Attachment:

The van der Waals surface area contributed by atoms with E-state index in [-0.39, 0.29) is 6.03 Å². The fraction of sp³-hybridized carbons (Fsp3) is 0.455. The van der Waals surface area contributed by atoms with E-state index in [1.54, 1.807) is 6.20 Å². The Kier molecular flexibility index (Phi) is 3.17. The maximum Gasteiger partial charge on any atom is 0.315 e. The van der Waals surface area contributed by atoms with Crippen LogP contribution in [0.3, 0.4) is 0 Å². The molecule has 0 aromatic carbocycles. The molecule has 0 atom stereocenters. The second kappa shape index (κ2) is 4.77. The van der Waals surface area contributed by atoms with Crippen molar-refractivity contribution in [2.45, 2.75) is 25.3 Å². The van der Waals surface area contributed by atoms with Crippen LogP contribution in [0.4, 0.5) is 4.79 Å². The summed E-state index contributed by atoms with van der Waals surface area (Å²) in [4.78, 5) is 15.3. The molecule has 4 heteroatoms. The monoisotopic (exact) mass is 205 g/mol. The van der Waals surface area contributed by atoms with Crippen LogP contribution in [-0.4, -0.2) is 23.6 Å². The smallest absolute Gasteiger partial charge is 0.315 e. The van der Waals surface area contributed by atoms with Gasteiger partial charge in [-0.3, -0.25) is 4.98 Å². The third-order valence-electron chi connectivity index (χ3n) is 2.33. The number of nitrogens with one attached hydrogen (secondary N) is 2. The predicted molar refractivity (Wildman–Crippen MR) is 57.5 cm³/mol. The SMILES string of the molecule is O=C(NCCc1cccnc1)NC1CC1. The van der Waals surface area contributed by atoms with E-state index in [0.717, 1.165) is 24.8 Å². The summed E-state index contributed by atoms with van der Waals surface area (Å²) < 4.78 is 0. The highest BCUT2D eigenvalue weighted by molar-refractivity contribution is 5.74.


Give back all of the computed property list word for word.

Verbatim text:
The van der Waals surface area contributed by atoms with E-state index in [-0.39, 0.29) is 6.03 Å². The fraction of sp³-hybridized carbons (Fsp3) is 0.455. The van der Waals surface area contributed by atoms with E-state index in [1.54, 1.807) is 6.20 Å². The Kier molecular flexibility index (Phi) is 3.17. The maximum Gasteiger partial charge on any atom is 0.315 e. The van der Waals surface area contributed by atoms with Crippen LogP contribution in [0.3, 0.4) is 0 Å². The molecule has 0 aromatic carbocycles. The molecule has 0 atom stereocenters. The second kappa shape index (κ2) is 4.77. The van der Waals surface area contributed by atoms with Crippen molar-refractivity contribution in [2.45, 2.75) is 25.3 Å². The van der Waals surface area contributed by atoms with Crippen LogP contribution in [0.4, 0.5) is 4.79 Å². The summed E-state index contributed by atoms with van der Waals surface area (Å²) in [4.78, 5) is 15.3. The molecule has 4 heteroatoms. The monoisotopic (exact) mass is 205 g/mol. The van der Waals surface area contributed by atoms with Crippen LogP contribution in [-0.4, -0.2) is 23.6 Å². The smallest absolute Gasteiger partial charge is 0.315 e. The van der Waals surface area contributed by atoms with Gasteiger partial charge in [-0.3, -0.25) is 4.98 Å². The third-order valence-electron chi connectivity index (χ3n) is 2.33. The number of nitrogens with one attached hydrogen (secondary N) is 2. The predicted molar refractivity (Wildman–Crippen MR) is 57.5 cm³/mol. The SMILES string of the molecule is O=C(NCCc1cccnc1)NC1CC1. The van der Waals surface area contributed by atoms with E-state index in [0.717, 1.165) is 24.8 Å². The summed E-state index contributed by atoms with van der Waals surface area (Å²) < 4.78 is 0. The highest BCUT2D eigenvalue weighted by molar-refractivity contribution is 5.74.